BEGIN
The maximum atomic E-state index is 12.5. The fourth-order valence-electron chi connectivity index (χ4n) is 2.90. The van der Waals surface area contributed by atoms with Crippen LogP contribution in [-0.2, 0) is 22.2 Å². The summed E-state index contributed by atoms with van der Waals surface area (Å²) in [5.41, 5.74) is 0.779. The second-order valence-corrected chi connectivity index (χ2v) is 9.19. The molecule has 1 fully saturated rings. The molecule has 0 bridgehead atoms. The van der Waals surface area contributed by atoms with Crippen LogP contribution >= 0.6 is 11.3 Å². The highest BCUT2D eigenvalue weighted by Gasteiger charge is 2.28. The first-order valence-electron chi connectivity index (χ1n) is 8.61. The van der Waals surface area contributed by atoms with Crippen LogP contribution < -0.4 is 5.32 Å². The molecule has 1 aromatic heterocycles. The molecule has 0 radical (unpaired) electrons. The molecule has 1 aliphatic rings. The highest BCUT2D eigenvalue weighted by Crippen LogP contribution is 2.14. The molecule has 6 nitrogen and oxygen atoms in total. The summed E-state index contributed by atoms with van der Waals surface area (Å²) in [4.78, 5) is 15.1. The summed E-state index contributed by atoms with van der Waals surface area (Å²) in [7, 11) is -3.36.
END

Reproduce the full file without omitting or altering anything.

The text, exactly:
The maximum atomic E-state index is 12.5. The fourth-order valence-electron chi connectivity index (χ4n) is 2.90. The van der Waals surface area contributed by atoms with Crippen LogP contribution in [-0.2, 0) is 22.2 Å². The summed E-state index contributed by atoms with van der Waals surface area (Å²) in [5.41, 5.74) is 0.779. The second-order valence-corrected chi connectivity index (χ2v) is 9.19. The molecule has 1 fully saturated rings. The molecule has 0 bridgehead atoms. The van der Waals surface area contributed by atoms with Crippen LogP contribution >= 0.6 is 11.3 Å². The highest BCUT2D eigenvalue weighted by Gasteiger charge is 2.28. The first-order valence-electron chi connectivity index (χ1n) is 8.61. The van der Waals surface area contributed by atoms with Crippen LogP contribution < -0.4 is 5.32 Å². The molecule has 1 aromatic heterocycles. The molecule has 0 radical (unpaired) electrons. The molecule has 1 aliphatic rings. The highest BCUT2D eigenvalue weighted by Crippen LogP contribution is 2.14. The molecule has 6 nitrogen and oxygen atoms in total. The summed E-state index contributed by atoms with van der Waals surface area (Å²) in [4.78, 5) is 15.1. The summed E-state index contributed by atoms with van der Waals surface area (Å²) in [7, 11) is -3.36.